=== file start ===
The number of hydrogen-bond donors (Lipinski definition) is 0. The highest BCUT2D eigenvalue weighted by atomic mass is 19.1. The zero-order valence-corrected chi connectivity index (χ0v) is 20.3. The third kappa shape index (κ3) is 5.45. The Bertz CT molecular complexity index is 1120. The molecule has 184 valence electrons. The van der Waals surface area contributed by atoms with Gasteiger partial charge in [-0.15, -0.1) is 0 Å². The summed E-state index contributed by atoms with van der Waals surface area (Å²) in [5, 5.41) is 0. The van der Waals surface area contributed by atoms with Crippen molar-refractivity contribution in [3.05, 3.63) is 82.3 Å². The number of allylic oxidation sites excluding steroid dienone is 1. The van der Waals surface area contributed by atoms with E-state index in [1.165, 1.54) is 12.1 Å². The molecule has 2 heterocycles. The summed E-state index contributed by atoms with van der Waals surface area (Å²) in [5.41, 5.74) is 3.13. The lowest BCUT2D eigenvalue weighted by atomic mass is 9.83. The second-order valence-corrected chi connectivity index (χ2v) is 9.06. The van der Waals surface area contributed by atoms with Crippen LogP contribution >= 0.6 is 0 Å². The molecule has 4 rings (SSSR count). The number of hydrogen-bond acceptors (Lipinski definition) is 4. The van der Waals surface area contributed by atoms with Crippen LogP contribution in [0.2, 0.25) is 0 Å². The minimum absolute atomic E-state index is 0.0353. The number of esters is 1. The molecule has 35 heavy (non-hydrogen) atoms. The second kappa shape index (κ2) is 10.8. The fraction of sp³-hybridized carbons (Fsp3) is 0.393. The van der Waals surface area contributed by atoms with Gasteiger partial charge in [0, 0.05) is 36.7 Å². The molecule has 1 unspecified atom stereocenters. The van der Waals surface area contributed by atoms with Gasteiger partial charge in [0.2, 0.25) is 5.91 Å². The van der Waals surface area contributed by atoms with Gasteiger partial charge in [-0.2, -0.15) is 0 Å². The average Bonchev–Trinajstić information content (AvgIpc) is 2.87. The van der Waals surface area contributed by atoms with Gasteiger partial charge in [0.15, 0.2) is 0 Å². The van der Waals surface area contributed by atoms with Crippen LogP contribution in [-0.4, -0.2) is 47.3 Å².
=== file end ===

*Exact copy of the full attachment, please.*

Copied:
The number of hydrogen-bond donors (Lipinski definition) is 0. The highest BCUT2D eigenvalue weighted by atomic mass is 19.1. The zero-order valence-corrected chi connectivity index (χ0v) is 20.3. The third kappa shape index (κ3) is 5.45. The Bertz CT molecular complexity index is 1120. The molecule has 184 valence electrons. The van der Waals surface area contributed by atoms with Gasteiger partial charge in [-0.15, -0.1) is 0 Å². The summed E-state index contributed by atoms with van der Waals surface area (Å²) in [5, 5.41) is 0. The van der Waals surface area contributed by atoms with Crippen molar-refractivity contribution in [3.05, 3.63) is 82.3 Å². The number of allylic oxidation sites excluding steroid dienone is 1. The van der Waals surface area contributed by atoms with E-state index in [1.165, 1.54) is 12.1 Å². The molecule has 2 heterocycles. The summed E-state index contributed by atoms with van der Waals surface area (Å²) in [5.41, 5.74) is 3.13. The lowest BCUT2D eigenvalue weighted by atomic mass is 9.83. The second-order valence-corrected chi connectivity index (χ2v) is 9.06. The van der Waals surface area contributed by atoms with Crippen LogP contribution >= 0.6 is 0 Å². The molecule has 4 rings (SSSR count). The number of hydrogen-bond acceptors (Lipinski definition) is 4. The van der Waals surface area contributed by atoms with Crippen LogP contribution in [0.2, 0.25) is 0 Å². The minimum absolute atomic E-state index is 0.0353. The number of esters is 1. The molecule has 35 heavy (non-hydrogen) atoms. The second kappa shape index (κ2) is 10.8. The fraction of sp³-hybridized carbons (Fsp3) is 0.393. The van der Waals surface area contributed by atoms with Gasteiger partial charge in [0, 0.05) is 36.7 Å². The molecule has 1 unspecified atom stereocenters. The van der Waals surface area contributed by atoms with Gasteiger partial charge in [0.2, 0.25) is 5.91 Å². The van der Waals surface area contributed by atoms with Gasteiger partial charge in [-0.2, -0.15) is 0 Å². The average Bonchev–Trinajstić information content (AvgIpc) is 2.87. The van der Waals surface area contributed by atoms with Gasteiger partial charge in [0.15, 0.2) is 0 Å². The van der Waals surface area contributed by atoms with Crippen LogP contribution in [-0.4, -0.2) is 47.3 Å².